AKN’s resources include data sets and data manipulation tools. You can also add your data.
Via Lisa Merrifield at the Illinois Water Resources Center
Due: Friday, October 31, 2014
The Illinois Water Resources Center (IWRC) requests proposals to fund promising graduate and undergraduate student research projects addressing Illinois water resources. We are particularly interested in projects that seek solutions for or provide novel identification of pressing water concerns in Illinois. PI’s can request up to $10,000. Project duration is March 1, 2015-February 28, 2016.
For more information visit: http://web.extension.illinois.edu/iwrc/pdf/2015%20RFP.pdf
The National Science Foundation announced the FY2015 funding opportunities for Clean Energy Technologies. Examples of research topics include carbon dioxide sequestration and storage. For complete details on proposal submissions, see the National Science Foundation website.
Forwarded from Merinda Hensley, Scholarly Commons Co-Coordinator, University Library:
Join us for 50 minute, hands-on workshops that will help you improve your research and information management skills. Upcoming sessions include:
• Intro to Data Management and Publication
• Getting organized with Mendeley
• Organize Your Life!: Productivity Tools and Personal Information Management
• Introducing Metadata: How to organize your Research Data and Resources
• Create and Manage an Online Scholarly Presence
• Scholarly Publishing with Omeka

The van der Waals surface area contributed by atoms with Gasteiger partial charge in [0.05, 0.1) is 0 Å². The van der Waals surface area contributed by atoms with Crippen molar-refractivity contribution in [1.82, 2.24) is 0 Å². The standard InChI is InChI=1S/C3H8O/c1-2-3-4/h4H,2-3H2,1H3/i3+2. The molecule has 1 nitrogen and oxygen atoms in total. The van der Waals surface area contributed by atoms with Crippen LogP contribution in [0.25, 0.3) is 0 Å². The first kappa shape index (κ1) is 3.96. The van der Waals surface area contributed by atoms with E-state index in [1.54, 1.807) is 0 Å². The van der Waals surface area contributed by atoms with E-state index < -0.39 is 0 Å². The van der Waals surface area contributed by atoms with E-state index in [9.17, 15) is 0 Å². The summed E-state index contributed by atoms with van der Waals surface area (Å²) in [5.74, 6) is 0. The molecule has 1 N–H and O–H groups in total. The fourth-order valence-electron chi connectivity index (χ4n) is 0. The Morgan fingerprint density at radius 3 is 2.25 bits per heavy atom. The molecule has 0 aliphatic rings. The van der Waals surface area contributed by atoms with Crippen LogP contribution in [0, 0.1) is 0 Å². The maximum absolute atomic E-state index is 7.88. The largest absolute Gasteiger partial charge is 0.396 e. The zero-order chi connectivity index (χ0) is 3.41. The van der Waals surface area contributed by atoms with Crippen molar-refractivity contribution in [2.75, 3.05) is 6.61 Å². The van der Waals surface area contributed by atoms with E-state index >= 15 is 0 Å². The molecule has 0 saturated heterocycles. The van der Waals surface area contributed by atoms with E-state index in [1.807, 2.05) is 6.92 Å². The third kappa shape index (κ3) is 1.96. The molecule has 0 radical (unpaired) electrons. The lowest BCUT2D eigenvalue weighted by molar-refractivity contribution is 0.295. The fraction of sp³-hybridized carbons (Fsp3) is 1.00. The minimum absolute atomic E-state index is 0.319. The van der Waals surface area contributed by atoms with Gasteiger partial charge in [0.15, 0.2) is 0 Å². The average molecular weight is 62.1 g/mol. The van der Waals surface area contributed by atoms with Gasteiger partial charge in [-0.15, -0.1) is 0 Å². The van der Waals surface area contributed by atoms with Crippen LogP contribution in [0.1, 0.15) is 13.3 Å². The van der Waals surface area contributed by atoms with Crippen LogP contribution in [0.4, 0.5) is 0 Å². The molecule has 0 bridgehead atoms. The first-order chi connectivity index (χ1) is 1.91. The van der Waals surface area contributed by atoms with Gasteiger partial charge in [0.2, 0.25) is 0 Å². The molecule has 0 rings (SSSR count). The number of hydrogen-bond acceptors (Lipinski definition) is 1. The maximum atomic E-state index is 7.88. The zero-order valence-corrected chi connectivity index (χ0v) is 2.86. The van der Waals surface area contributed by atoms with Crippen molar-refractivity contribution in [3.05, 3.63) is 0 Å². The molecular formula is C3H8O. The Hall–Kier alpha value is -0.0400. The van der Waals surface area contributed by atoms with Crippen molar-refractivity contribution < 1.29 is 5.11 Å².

• Database Design for the Non-Technical Researcher
And much more! For more details and registration:
All sessions held in the Main Library, Room 314 unless otherwise noted.
Those interested specifically in data management topics are encouraged to check out the many data management workshop offerings listed on the Research Data Service website.
Forwarded from Karen Hogenboom, Numeric and Spatial Data Librarian with the University Library:
Do you need “small data” for your research? Small data cost $5,000 or less, and the library will explore purchasing the data for your use and the use of others on campus if you apply for the Data Purchase Program. Details are at http://go.library.illinois.edu/data, including a full announcement that links to the application form. Applications can be submitted at any time, but the deadline for first consideration is September 29, 2014. Purchases from this first round of applications will be announced before December 1 and most data can be purchased by the middle of spring semester. If you have questions, please contact Karen Hogenboom, email@example.com.
Read the full story at CityLab.
Deep in the dusty catalogs of weather stations and meteorological offices all over the world are hidden treasures. They’re easy to miss if you’re not looking for them, often taking the form of piles of moldy papers. But on those pieces of paper are hundreds of years of weather records—data that could make climate science far more accurate.
The International Environmental Data Rescue Organization (IEDRO) estimates that there are 100 million paper-strip charts—records that list weather conditions—sitting in meteorological storage facilities throughout the world. That’s about 200 million observations unused by scientists, data that could greatly improve their models. Now, a few small groups of scientists are trying digitize these records, but they’re facing all kinds of obstacles.